A priest participates in the adoration of the Eucharist. CNS photo/Brendan McDermid, Reuters

God's Word on Sunday: God’s mysterious ways aim for redemption

  • June 12, 2022

Most Holy Body and Blood of Christ (Year C) June 19 (Genesis 14:18-20; Psalm 110; 1 Corinthians 11:23-26; Luke 9:11b-17)

The early Church Fathers taught that Christ had always been preparing the way for the redemption that would come through the incarnation, crucifixion and resurrection. This is evident in the story from the very beginning of Israel’s history — the wandering of Abraham, still named Abram, and his meeting with the mysterious king of Salem, a man named Melchizedek.

At this point in time, Salem (Jerusalem) was not an Israelite city. It would not be conquered by King David from the Jebusites for centuries. And yet, Melchizedek was called a priest of the Most High God. In what sense did he fulfil this role, and in what religious context did he conduct his worship? There is a fascinating backstory here, but unfortunately, we are not in the loop. We are given only what we need to know.

Abram immediately recognized Melchizedek’s stature and authority and he granted him a tithe of the booty he had taken during battle. Melchizedek blessed Abram and promptly disappeared from the Old Testament, save for a brief mention in Psalm 110:4. He burst onto the scene again in the New Testament’s Letter to the Hebrews. In this letter, he is identified as the prefiguring of the priesthood of Jesus Christ, eternal and superior to that of the Levites. Since his name means “king of righteousness” and he was also king of Salem (peace), it was thought to be an obvious reference to Jesus. According to later speculative traditions, he was a transcendent figure, having no genealogy or human ancestry and no beginning or end.

This strange story illustrates the concord between those who follow the law of the Most High God regardless of the label they wear or place they inhabit. God works in many surprising ways, always with the same intent: the redemption and well-being of humanity.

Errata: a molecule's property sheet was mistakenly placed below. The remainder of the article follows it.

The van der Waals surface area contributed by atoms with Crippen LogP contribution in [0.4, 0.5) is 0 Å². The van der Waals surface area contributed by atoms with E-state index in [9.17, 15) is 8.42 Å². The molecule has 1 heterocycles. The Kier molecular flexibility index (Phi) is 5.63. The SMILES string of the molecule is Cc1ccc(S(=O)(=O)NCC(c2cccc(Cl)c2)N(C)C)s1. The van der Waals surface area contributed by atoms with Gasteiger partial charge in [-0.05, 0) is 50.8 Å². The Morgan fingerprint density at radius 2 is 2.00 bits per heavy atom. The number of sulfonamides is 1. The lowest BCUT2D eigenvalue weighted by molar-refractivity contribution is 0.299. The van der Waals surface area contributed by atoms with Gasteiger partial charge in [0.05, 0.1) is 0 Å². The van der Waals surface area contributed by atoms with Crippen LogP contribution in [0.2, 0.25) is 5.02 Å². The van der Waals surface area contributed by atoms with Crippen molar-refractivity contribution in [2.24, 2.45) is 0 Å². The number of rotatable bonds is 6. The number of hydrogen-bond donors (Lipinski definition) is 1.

The words of the shared meal that Jesus left His followers are direct and short. The bread is the body of Jesus that was given for them. The cup was the new covenant in His blood in which they all shared. This was the way they were to keep the Lord’s message alive until His coming again. Paul elaborated on what that meant in practical terms. Those partaking in the meal would have to lay aside their egos and change their attitudes. No one was superior to another; the highest and the lowest partook of the same meal and had equal value in God’s eyes. The shared meal was to be a proclamation to the world, for it was a sign of reconciliation, equality and love. Sadly, this has often been more of an aspiration than a reality.

It had been a long and grueling day. The needs of the crowd were great — there were many who needed to be healed, and Jesus tended to them all and taught them about the kingdom of God. But the crowd was tired and hungry, and the apostles were concerned. They asked Jesus to send the people away so that they could find food and shelter. Jesus challenged His disciples to provide them with food, but they were not up to the task. They still lacked full understanding. They focused on scarcity — they had only five loaves and two fish. Food and sustenance had always been an issue for the people of God. During their journey through the wilderness in the time of the exodus, they complained constantly about lack of food and water, even after God provided for them.

Human fear reveals a lack of faith and a great distance from the mind and heart of God. With God all things are possible but without God little is possible. Jesus provided more than enough food for the entire crowd that was gathered. The words speak to us today. Our world and our societies are torn apart by fear. Money is tight, prices are high, jobs are shaky and many things are scarce. There is a great deal of insecurity and uncertainty.

The teachings of the kingdom of God assure us that when we put aside fear, aggression, competition, selfishness and a sense of separation from others, marvellous things happen. There is always abundance and compassionate care in God, and when our minds and hearts are united in God, then the five loaves and two fish do indeed multiply and overflow.